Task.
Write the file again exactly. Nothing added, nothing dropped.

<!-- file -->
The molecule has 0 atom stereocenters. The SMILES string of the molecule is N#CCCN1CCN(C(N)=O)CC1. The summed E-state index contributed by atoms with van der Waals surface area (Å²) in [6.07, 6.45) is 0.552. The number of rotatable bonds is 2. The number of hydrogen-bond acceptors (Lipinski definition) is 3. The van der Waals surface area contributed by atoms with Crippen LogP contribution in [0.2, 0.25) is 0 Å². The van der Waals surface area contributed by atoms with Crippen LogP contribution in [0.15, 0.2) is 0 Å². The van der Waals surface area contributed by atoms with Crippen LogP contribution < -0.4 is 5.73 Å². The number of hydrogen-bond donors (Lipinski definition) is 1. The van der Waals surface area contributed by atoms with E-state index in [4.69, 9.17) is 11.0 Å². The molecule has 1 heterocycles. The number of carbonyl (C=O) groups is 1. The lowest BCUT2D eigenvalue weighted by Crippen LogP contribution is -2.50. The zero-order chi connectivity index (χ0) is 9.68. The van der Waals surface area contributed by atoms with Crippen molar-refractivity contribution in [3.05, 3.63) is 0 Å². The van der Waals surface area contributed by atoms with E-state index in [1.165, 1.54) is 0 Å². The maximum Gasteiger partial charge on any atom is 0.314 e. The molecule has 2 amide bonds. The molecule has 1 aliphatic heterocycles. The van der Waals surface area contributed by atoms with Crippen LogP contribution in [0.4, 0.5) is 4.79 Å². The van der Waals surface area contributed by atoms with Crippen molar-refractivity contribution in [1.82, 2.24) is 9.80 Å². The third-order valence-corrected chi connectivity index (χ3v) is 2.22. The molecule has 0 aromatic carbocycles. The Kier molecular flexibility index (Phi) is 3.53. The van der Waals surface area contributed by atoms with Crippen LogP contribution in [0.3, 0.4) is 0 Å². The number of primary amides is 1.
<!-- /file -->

The molecule has 0 atom stereocenters. The SMILES string of the molecule is N#CCCN1CCN(C(N)=O)CC1. The summed E-state index contributed by atoms with van der Waals surface area (Å²) in [6.07, 6.45) is 0.552. The number of rotatable bonds is 2. The number of hydrogen-bond acceptors (Lipinski definition) is 3. The van der Waals surface area contributed by atoms with Crippen LogP contribution in [0.2, 0.25) is 0 Å². The van der Waals surface area contributed by atoms with Crippen LogP contribution in [0.15, 0.2) is 0 Å². The van der Waals surface area contributed by atoms with Crippen LogP contribution < -0.4 is 5.73 Å². The number of hydrogen-bond donors (Lipinski definition) is 1. The van der Waals surface area contributed by atoms with E-state index in [4.69, 9.17) is 11.0 Å². The molecule has 1 heterocycles. The number of carbonyl (C=O) groups is 1. The lowest BCUT2D eigenvalue weighted by Crippen LogP contribution is -2.50. The zero-order chi connectivity index (χ0) is 9.68. The van der Waals surface area contributed by atoms with Crippen molar-refractivity contribution in [3.05, 3.63) is 0 Å². The van der Waals surface area contributed by atoms with E-state index in [1.165, 1.54) is 0 Å². The maximum Gasteiger partial charge on any atom is 0.314 e. The molecule has 2 amide bonds. The molecule has 1 aliphatic heterocycles. The van der Waals surface area contributed by atoms with Crippen LogP contribution in [0.4, 0.5) is 4.79 Å². The van der Waals surface area contributed by atoms with Crippen molar-refractivity contribution in [1.82, 2.24) is 9.80 Å². The third-order valence-corrected chi connectivity index (χ3v) is 2.22. The molecule has 0 aromatic carbocycles. The Kier molecular flexibility index (Phi) is 3.53. The van der Waals surface area contributed by atoms with Crippen LogP contribution in [0.3, 0.4) is 0 Å². The number of primary amides is 1.